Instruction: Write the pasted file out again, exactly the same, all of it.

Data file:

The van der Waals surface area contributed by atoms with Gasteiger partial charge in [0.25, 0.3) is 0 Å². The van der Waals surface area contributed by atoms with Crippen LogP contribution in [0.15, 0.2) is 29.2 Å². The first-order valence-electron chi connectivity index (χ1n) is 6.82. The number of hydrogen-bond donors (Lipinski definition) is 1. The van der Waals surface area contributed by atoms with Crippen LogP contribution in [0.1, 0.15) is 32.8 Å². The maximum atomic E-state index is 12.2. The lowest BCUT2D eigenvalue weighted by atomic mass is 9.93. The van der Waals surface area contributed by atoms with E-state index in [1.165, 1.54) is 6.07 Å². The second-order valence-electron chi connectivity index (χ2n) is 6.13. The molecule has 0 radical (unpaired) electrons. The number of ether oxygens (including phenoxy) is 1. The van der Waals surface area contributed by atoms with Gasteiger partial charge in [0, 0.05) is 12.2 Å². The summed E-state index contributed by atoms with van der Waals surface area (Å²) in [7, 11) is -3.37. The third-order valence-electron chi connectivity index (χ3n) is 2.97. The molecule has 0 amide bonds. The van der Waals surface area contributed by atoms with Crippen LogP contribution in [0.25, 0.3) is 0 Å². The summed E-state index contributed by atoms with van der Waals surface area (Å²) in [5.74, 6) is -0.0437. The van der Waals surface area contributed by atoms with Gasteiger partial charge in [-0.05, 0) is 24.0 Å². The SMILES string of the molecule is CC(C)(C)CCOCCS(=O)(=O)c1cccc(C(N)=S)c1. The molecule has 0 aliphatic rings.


The van der Waals surface area contributed by atoms with Gasteiger partial charge in [0.25, 0.3) is 0 Å². The van der Waals surface area contributed by atoms with Crippen LogP contribution in [0.15, 0.2) is 29.2 Å². The first-order valence-electron chi connectivity index (χ1n) is 6.82. The number of hydrogen-bond donors (Lipinski definition) is 1. The van der Waals surface area contributed by atoms with Crippen LogP contribution in [0.1, 0.15) is 32.8 Å². The maximum atomic E-state index is 12.2. The lowest BCUT2D eigenvalue weighted by atomic mass is 9.93. The van der Waals surface area contributed by atoms with E-state index in [1.165, 1.54) is 6.07 Å². The second-order valence-electron chi connectivity index (χ2n) is 6.13. The molecule has 0 radical (unpaired) electrons. The number of ether oxygens (including phenoxy) is 1. The van der Waals surface area contributed by atoms with Gasteiger partial charge in [0, 0.05) is 12.2 Å². The summed E-state index contributed by atoms with van der Waals surface area (Å²) in [7, 11) is -3.37. The third-order valence-electron chi connectivity index (χ3n) is 2.97. The molecule has 0 amide bonds. The van der Waals surface area contributed by atoms with Crippen LogP contribution in [0.25, 0.3) is 0 Å². The summed E-state index contributed by atoms with van der Waals surface area (Å²) in [5.74, 6) is -0.0437. The van der Waals surface area contributed by atoms with Gasteiger partial charge in [-0.05, 0) is 24.0 Å². The SMILES string of the molecule is CC(C)(C)CCOCCS(=O)(=O)c1cccc(C(N)=S)c1. The molecule has 0 aliphatic rings.